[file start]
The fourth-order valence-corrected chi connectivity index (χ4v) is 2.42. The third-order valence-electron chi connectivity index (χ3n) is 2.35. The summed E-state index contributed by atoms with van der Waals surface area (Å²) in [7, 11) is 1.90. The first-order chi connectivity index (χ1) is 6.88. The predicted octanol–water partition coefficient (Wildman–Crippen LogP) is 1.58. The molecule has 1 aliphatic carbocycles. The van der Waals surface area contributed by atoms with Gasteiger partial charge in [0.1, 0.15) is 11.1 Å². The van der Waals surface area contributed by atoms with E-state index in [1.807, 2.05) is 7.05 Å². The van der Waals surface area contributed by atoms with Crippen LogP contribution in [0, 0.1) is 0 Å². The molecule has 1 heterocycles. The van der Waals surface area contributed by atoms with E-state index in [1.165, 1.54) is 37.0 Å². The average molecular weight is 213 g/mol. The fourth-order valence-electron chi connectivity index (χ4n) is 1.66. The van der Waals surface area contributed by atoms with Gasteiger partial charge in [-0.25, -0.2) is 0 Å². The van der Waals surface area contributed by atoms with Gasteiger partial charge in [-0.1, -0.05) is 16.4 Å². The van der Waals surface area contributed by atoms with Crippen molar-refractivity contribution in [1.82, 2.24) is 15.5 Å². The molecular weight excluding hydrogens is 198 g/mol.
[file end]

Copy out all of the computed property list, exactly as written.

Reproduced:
The fourth-order valence-corrected chi connectivity index (χ4v) is 2.42. The third-order valence-electron chi connectivity index (χ3n) is 2.35. The summed E-state index contributed by atoms with van der Waals surface area (Å²) in [7, 11) is 1.90. The first-order chi connectivity index (χ1) is 6.88. The predicted octanol–water partition coefficient (Wildman–Crippen LogP) is 1.58. The molecule has 1 aliphatic carbocycles. The van der Waals surface area contributed by atoms with Gasteiger partial charge in [0.1, 0.15) is 11.1 Å². The van der Waals surface area contributed by atoms with E-state index in [1.807, 2.05) is 7.05 Å². The van der Waals surface area contributed by atoms with Crippen LogP contribution in [0, 0.1) is 0 Å². The molecule has 1 heterocycles. The van der Waals surface area contributed by atoms with E-state index in [1.165, 1.54) is 37.0 Å². The average molecular weight is 213 g/mol. The fourth-order valence-electron chi connectivity index (χ4n) is 1.66. The van der Waals surface area contributed by atoms with Gasteiger partial charge in [-0.25, -0.2) is 0 Å². The van der Waals surface area contributed by atoms with Gasteiger partial charge in [-0.1, -0.05) is 16.4 Å². The van der Waals surface area contributed by atoms with Crippen molar-refractivity contribution in [1.82, 2.24) is 15.5 Å². The molecular weight excluding hydrogens is 198 g/mol.